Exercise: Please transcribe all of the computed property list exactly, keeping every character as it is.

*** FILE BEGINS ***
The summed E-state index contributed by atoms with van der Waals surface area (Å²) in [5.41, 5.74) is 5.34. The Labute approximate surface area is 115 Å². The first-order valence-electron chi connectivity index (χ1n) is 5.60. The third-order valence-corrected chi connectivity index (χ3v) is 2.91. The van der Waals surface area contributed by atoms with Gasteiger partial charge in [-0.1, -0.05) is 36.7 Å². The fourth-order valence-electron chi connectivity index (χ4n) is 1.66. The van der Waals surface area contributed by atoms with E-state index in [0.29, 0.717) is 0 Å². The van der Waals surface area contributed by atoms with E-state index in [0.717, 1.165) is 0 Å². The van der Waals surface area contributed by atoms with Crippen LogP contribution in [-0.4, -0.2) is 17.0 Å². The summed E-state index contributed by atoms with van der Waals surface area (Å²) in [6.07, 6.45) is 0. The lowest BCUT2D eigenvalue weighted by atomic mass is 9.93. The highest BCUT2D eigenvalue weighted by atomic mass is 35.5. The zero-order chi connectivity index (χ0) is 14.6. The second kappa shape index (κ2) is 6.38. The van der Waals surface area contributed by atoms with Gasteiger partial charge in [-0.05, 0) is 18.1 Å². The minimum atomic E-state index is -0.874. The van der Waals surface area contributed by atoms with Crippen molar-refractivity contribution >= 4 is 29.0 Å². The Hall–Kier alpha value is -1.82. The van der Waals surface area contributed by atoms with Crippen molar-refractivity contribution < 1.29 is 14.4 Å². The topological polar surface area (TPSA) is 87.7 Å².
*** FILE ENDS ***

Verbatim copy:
The summed E-state index contributed by atoms with van der Waals surface area (Å²) in [5.41, 5.74) is 5.34. The Labute approximate surface area is 115 Å². The first-order valence-electron chi connectivity index (χ1n) is 5.60. The third-order valence-corrected chi connectivity index (χ3v) is 2.91. The van der Waals surface area contributed by atoms with Gasteiger partial charge in [-0.1, -0.05) is 36.7 Å². The fourth-order valence-electron chi connectivity index (χ4n) is 1.66. The van der Waals surface area contributed by atoms with E-state index in [0.29, 0.717) is 0 Å². The van der Waals surface area contributed by atoms with E-state index in [0.717, 1.165) is 0 Å². The van der Waals surface area contributed by atoms with Crippen LogP contribution in [-0.4, -0.2) is 17.0 Å². The summed E-state index contributed by atoms with van der Waals surface area (Å²) in [6.07, 6.45) is 0. The lowest BCUT2D eigenvalue weighted by atomic mass is 9.93. The highest BCUT2D eigenvalue weighted by atomic mass is 35.5. The zero-order chi connectivity index (χ0) is 14.6. The second kappa shape index (κ2) is 6.38. The van der Waals surface area contributed by atoms with Gasteiger partial charge in [-0.05, 0) is 18.1 Å². The minimum atomic E-state index is -0.874. The van der Waals surface area contributed by atoms with Crippen molar-refractivity contribution >= 4 is 29.0 Å². The Hall–Kier alpha value is -1.82. The van der Waals surface area contributed by atoms with Crippen molar-refractivity contribution < 1.29 is 14.4 Å². The topological polar surface area (TPSA) is 87.7 Å².